Volney Methodist Church
Eastern Iowa Churches - At Volney
Part of Monona Charge, Methodist Church Was Built in 1890
by Irene Entwisle
Methodist church at Volney
Volney - It is a question just when the first church was built in Volney, a village on the Yellow River six miles north of Monona, but it was about 1865, on a lot on the east side of the road opposite the present home of Mrs. Mae Henderson. It was also used as a public school.
The front, an enclosed porch, had two entrances, one for men and boys and the other for women and girls. A pulpit 4 feet long and 20 inches wide was built by John Muth, a local carpenter and presented by Thomas Entwisle. Equipped with a lid, it was also used to store Bibles and hymn books. Teachers used it for a desk during school hours.
In about 1877 the present Volney school building was built. Because the church was in disrepair, it was abandoned and services were conducted in the schoolhouse. Under the superintendency of Mrs. F. W. Tangeman of the Sunday School, an organ was purchased. A case, in which to store it, was built in the corner of the schoolroom.
A wave of religious enthusiasm swept over the community in 1890, following a revival campaign by an evangelist named Albright. As a result, plans were started in the spring to build a new church. Leaders in the movement were: J.P. Emerson, H. A. Burnham, William Adams, and Alex Campbell. Among the families contributing were those of George Cassidy, D. J. Dull, William Surring, Joe Wilkins, William Cowell, C. H. Entwisle, Peter Nazett, A. J. Tangeman, John Bratsberg, N. Flesch, Stafford brothers, H. Peglow, C. McShane, David Biggs, William Rose, and George Jenkins. Much of the labor on the church building was donated.
Dora Entwisle and Julia Bratsberg were appointed to raise money among the young folks for a church bell. It has been used ever since to call the members to worship in the little church.
The building was dedicated March 22, 1890. Long a part of the Monona charge, it has been served by the resident pastor there.
Baptism in the nearby river was one of the important occasions of the church program. In pioneer days the members would cut holes in the ice for baptism ceremonies.
Outstanding in his service to the church was a Mr. Stahl, who lived 6 miles up the river. As the Sunday School superintendent, he never missed a Sunday in attendance.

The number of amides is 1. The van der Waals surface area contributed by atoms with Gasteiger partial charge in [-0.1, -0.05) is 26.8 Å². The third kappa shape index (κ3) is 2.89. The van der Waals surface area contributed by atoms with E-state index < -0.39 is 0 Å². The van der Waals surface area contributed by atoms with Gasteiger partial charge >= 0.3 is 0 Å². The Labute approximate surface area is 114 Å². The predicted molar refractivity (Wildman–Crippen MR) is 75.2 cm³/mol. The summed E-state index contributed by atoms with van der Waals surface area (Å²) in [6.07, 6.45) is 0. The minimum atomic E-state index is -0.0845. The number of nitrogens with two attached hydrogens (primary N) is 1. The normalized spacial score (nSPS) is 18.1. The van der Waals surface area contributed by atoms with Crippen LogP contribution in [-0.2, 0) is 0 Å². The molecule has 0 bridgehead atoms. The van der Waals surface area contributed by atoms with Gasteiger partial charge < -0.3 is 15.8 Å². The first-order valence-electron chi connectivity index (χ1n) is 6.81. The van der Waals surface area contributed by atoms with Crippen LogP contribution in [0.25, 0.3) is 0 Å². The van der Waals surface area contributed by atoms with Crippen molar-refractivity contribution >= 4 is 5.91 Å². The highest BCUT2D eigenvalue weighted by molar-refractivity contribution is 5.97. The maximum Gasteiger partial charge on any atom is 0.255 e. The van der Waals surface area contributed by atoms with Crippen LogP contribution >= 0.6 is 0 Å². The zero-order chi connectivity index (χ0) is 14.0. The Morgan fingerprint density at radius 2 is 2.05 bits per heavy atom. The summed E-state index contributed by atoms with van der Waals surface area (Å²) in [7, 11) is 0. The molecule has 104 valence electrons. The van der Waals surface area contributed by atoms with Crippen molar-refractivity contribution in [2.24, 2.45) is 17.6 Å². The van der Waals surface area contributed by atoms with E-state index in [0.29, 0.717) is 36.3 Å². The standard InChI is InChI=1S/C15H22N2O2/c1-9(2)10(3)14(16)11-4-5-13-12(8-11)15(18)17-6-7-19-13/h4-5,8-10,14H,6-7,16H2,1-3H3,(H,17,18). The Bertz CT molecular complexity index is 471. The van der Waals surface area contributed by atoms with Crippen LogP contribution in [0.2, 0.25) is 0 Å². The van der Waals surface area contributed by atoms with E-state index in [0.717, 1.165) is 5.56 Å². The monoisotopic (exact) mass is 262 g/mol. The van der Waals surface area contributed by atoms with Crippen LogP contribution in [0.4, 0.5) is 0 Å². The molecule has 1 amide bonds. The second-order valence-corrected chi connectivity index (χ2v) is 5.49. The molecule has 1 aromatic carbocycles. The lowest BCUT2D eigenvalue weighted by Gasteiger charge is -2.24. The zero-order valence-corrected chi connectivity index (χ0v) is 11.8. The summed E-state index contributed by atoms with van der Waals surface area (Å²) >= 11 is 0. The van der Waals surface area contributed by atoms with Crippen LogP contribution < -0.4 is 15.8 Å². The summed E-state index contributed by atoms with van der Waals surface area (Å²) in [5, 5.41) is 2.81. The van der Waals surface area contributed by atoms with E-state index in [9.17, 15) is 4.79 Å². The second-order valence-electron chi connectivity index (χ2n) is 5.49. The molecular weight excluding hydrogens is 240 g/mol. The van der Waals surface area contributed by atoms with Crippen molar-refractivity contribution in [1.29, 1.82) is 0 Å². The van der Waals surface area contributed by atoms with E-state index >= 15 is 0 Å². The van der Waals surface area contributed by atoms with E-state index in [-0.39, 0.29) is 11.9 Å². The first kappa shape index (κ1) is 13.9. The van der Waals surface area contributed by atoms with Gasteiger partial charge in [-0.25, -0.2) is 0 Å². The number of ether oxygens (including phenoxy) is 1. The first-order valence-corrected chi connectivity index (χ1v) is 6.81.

For more than 20 years Eva and Frank Langebacher acted as caretakers for the building, cleaning it and building fires for the service. Peter Hefner followed them for several years.
At the turn of the century the Rev. Fred Wininger, a revivalist, conducted special services and added many new members to the congregation.
First ministers to serve in the new church were the Revs. H. F. Wyatt, O. W. Weeks, and S. S. Smith.
During the ministry of the Rev. Rosco Jerrod, 1944-48, the church bulding was redecorated, a basement was added, and a kitchen was set up to serve suppers. A strong Ladies Aid Society has an important part in running the church. The present pastor of the small but active congregation is Rev. Donald Corrick of Monona.
~Cedar Rapids Gazette, April 7, 1951 - this article & the photo were part of a series titled "Eastern Iowa Churches" that were published in the Gazette from about 1949 into the 1960's.
~contributed by Connie Ellis
100th BIRTHDAY AND FINAL SERVICE AT VOLNEY CHURCH
by Madonna Storla
The Volney Methodist Church after the final closing.
The building will be sold, along with its contents at a later date.
About 50 people of all ages gathered at the Volney Methodist Church Sunday to bid farewell to their parish church on its hundredth anniversary. Due to operational expense and lack of parishioners, it was not feasible to continue as a recognized parish. After the noon lunch, Helen Moore from Strawberry Point, Iowa welcomed the guests. Rev. Gary Dobbins, Methodist minister from Monona, Iowa, conducted the service. A message from Don Mendenhall, Administrative Assistant to Bishop Job praised the congregation for their efforts.
Marcella (Cowell) Wendell read a history of the congregation. Flowers were presented to Mr. and Mrs. David Cowell and Mr. and Mrs. Earl Allert, both of Monona for being married 65 years. David Cowell is the oldest member of the congregation. It was with an air of nostalgia that people were reluctant to leave the church grounds. It was the end of an era.
David Cowell, oldest member of the Volney Methodist Church, holds a cross Sunday made by Bob and Arlene Hilleshiem, both deceased.
It's a memorial to John and Ellie Melcher, parents of Arlene. The sons of John and Effie Melcher put in the new cement steps in the front of the church.
David Cowell, the oldest and one of the most zealous members of the Volney Church, said the Volney congregation was part of what was known as the Yellow River Circuit. In 1849 that also included Luana, Ion, Hardin and Monona. In 1851 it consisted of Ion, Monona, and McGregor as well as Volney. From David Cowell: In 1972, Volney merged with the Methodist Church in Monona. Synod officers voted August 21, 1973 to merge the Giard, Monona, Volney, and Luana congregations. A month later 4 congregations voted to merge. The last worship service held in the Volney United Methodist Church was Sunday, December 23, 1973. First combined service was held on January 6, 1974 at the brick church in Monona. The congregation is known as the Garden City United Methodist Church. Services conducted by Rev. Raymond W. Pacholke.
~Postville Herald, October 10, 1990 (the photo of the church in 1990 & the photo of David Cowell accompanied this article)
-the history of the congregation that was read by Marcella Wendell is the one by Irene Entwisle from the Cedar Rapids Gazette
-David Cowell died September 14, 2001. Obituary
~contributed by Connie Ellis
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